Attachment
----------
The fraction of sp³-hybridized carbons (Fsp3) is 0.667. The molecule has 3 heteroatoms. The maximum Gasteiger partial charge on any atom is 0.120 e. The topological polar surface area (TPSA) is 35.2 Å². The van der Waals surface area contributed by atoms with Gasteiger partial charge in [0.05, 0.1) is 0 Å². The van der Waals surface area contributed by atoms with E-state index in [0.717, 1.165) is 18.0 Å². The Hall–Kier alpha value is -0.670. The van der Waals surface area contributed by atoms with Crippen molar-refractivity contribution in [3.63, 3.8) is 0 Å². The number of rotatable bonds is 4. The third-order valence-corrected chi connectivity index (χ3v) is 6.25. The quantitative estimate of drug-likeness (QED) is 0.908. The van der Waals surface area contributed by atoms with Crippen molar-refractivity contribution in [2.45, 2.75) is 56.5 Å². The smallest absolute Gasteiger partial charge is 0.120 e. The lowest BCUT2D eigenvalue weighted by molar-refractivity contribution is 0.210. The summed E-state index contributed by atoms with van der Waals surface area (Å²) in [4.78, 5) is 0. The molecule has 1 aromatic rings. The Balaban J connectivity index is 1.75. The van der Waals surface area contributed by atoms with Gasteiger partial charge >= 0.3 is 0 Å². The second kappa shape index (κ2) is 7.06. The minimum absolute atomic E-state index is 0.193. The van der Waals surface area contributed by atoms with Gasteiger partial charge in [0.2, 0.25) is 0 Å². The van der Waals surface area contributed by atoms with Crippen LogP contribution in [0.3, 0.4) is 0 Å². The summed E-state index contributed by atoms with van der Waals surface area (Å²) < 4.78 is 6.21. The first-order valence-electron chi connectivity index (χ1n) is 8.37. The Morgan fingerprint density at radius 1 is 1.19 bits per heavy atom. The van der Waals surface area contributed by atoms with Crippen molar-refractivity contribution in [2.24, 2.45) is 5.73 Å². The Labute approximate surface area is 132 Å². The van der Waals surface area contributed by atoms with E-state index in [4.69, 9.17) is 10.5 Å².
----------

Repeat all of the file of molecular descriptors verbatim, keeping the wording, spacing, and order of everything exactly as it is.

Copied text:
The fraction of sp³-hybridized carbons (Fsp3) is 0.667. The molecule has 3 heteroatoms. The maximum Gasteiger partial charge on any atom is 0.120 e. The topological polar surface area (TPSA) is 35.2 Å². The van der Waals surface area contributed by atoms with Gasteiger partial charge in [0.05, 0.1) is 0 Å². The van der Waals surface area contributed by atoms with E-state index in [0.717, 1.165) is 18.0 Å². The Hall–Kier alpha value is -0.670. The van der Waals surface area contributed by atoms with Crippen molar-refractivity contribution in [3.63, 3.8) is 0 Å². The number of rotatable bonds is 4. The third-order valence-corrected chi connectivity index (χ3v) is 6.25. The quantitative estimate of drug-likeness (QED) is 0.908. The van der Waals surface area contributed by atoms with Crippen molar-refractivity contribution in [2.45, 2.75) is 56.5 Å². The smallest absolute Gasteiger partial charge is 0.120 e. The lowest BCUT2D eigenvalue weighted by molar-refractivity contribution is 0.210. The summed E-state index contributed by atoms with van der Waals surface area (Å²) in [4.78, 5) is 0. The molecule has 1 aromatic rings. The Balaban J connectivity index is 1.75. The van der Waals surface area contributed by atoms with Gasteiger partial charge >= 0.3 is 0 Å². The second kappa shape index (κ2) is 7.06. The minimum absolute atomic E-state index is 0.193. The van der Waals surface area contributed by atoms with Gasteiger partial charge in [0.2, 0.25) is 0 Å². The van der Waals surface area contributed by atoms with Crippen LogP contribution in [0.3, 0.4) is 0 Å². The summed E-state index contributed by atoms with van der Waals surface area (Å²) < 4.78 is 6.21. The first-order valence-electron chi connectivity index (χ1n) is 8.37. The Morgan fingerprint density at radius 1 is 1.19 bits per heavy atom. The van der Waals surface area contributed by atoms with Crippen molar-refractivity contribution in [2.24, 2.45) is 5.73 Å². The Labute approximate surface area is 132 Å². The van der Waals surface area contributed by atoms with E-state index in [4.69, 9.17) is 10.5 Å².